Now that we’ve established luck exists, and before this exchange is over, I hope you will consider the role luck might have played in the life of a ‘lazy, degenerate gambler’ – as you put it, a welfare queen, a homeless person, or, even a wealthy, powerful attorney.

          1. SHG Post author

            You’ve made an erroneous assumption, dear Jake. The issue was never whether luck exists, but what one does with it or despite it.

            1. Jake

              Ahh, leaving only, the degree to which luck shall influence how our lives turn out. Well, I’ll turn a whole card.

              As I think you know, I believe I was lucky to be born just smart enough to succeed, lucky to be born 20 years before the world experienced an overwhelming shortage of people with professional skills that just happened to overlap with my interests, and lucky to have some good examples in my life. Including you. L’Chaim.

            2. SHG Post author

              We all experience luck, Jake. We are not, however, slaves to luck. We have free will. We make choices. We can’t control our luck, but we are entirely responsible for the choices we make.

    1. Drew Conlin

      Jake, I know you take a lot of heat here; but you can take it. Any 5 Yr old that could sit thru any movie for its entirety is almost not believable. Note I said almost.
      As I am here able to respond as are you I am lucky and grateful. Hope you feel the same.

  6. CLS

    Ted Lasso is a damn fine show in comparison.

    It’s given me an excuse to chat with a friend across the pond about football.

    I’ll take another season of Ted Lasso over this Squid Game crap any day.

  7. Jay

    ah it’s always nice to open the old feedreader and find that greenfield has written a “kids today!” post. My favorite.

  8. PseudonymousKid

    I meant to stay in my room but then you bring up this show. Those desperate people are despicable, yes, but they still retain their humanity. No matter what they did, they don’t deserve what is clearly being done to them. They are despicable because they are desperate and desperate because they are despicable. It’s a vicious cycle. You shouldn’t judge them as a group, though, because some “players” may have purer motivations than others. Maybe the despicable people rise to the fore because we don’t help the “good” desperate people enough and the despicable people are willing to do what it takes regardless of abhorrent things like “morality”. A safety net is better than blood sport, I guess. I can snidely say it misses making a clear point which leaves room for my takes, but the characters and acting and art were enjoyable enough if you can stomach the gore.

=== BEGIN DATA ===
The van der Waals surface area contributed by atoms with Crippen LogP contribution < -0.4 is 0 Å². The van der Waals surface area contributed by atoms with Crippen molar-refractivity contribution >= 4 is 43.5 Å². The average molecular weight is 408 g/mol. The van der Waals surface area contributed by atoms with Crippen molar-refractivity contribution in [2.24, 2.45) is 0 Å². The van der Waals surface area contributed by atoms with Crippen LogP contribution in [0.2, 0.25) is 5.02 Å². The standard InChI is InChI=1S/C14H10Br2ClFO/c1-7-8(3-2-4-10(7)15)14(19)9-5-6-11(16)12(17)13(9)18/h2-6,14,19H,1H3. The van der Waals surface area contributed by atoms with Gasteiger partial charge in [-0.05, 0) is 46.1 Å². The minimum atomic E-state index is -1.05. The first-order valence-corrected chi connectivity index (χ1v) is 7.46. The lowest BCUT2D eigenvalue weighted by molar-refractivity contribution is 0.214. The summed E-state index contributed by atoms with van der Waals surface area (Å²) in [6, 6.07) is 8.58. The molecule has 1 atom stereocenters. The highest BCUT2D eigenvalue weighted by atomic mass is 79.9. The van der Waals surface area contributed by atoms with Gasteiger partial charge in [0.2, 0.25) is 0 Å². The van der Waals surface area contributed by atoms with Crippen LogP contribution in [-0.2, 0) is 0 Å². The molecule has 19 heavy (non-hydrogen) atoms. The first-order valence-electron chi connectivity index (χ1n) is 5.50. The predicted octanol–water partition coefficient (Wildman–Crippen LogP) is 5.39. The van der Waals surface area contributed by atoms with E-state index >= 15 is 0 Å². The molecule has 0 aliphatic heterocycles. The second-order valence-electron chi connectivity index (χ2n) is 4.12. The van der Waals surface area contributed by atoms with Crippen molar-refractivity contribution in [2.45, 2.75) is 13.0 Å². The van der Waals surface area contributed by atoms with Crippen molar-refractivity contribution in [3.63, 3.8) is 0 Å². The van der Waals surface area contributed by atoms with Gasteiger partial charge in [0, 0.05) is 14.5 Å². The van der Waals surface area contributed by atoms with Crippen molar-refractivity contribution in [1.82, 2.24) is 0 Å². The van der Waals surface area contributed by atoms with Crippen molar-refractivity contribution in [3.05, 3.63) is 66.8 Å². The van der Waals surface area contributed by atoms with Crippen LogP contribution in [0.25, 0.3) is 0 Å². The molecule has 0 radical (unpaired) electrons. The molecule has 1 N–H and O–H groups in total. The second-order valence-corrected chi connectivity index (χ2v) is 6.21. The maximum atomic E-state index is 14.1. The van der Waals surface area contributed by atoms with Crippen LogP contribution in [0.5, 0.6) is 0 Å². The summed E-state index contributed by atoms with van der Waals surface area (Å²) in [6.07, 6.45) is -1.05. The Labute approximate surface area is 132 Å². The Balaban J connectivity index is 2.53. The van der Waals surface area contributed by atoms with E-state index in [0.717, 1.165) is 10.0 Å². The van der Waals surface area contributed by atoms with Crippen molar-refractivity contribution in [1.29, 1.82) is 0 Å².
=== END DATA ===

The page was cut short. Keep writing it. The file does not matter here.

I could also suggest the show is criticizing people who enjoy the bloody spectacle by creating a self-critical bloody spectacle, but that’s too neat a circle for much discussion and not really an argument for anyone participating in the whole thing.

    1. SHG Post author

      Did you think I was suggesting that slaughtering hundreds of Koreans for bad acting was a good thing in real life?

  9. Pedantic Grammar Police

    I haven’t seen it, and don’t plan to, but I’m with Anita. Being exhausted is an irrefutable argument.

  10. JACOB M WILLIAMS

    What struck me about the show – I could barely make it through the first episode myself – is the theme of the terror of consequences. No one in the show has the slightest hesitation in being the worst person they can be. “Character development” isn’t a sufficient argument either – I’m not going to empathize with a character that needed to have a gun put to his head to be a slightly better person.

    No one is satisfied to just be poor. No one I’ve heard talking about the film in literary criticism wonders about the casual heroism of the person who turned down the Squid Game and kept working a nine-to-five, because they’ve got families to take care of. It’s just about losers, greater and lesser.

    It’s not a story that holds my interest.

  11. JMK

    Why so surprised by this? I don’t have any difficulty envisioning this in real life—in fact they could cut the prize down significantly and still have plenty of takers. Not just “low class” or desperate people, either. People from all walks would likely line up to compete.

    Other than the visceral images, this really isn’t much more than Steven King’s old short story “The Long Walk” mated with modern reality TV.

    As an aside, I would suggest to Miss Anita that if there is any artistic reflection to be found in Korean language programs made in South Korea by Koreans, it’s probably not aimed at the United States.

  12. Ray

    Personally, I don’t need the images of this kind of show placed in my brain. I think it does say something about us as a society that this kind of television would draw enough of an audience to have it on Netflix. Better to spend the time reading a good book.

  13. Dan J

    I watched the show last week, and kept waiting for it to get good. I was disappointed. But I felt the same way about Sopranos and Game of Thrones. People like “shocking” and often confuse it with “good.”

Comments are closed.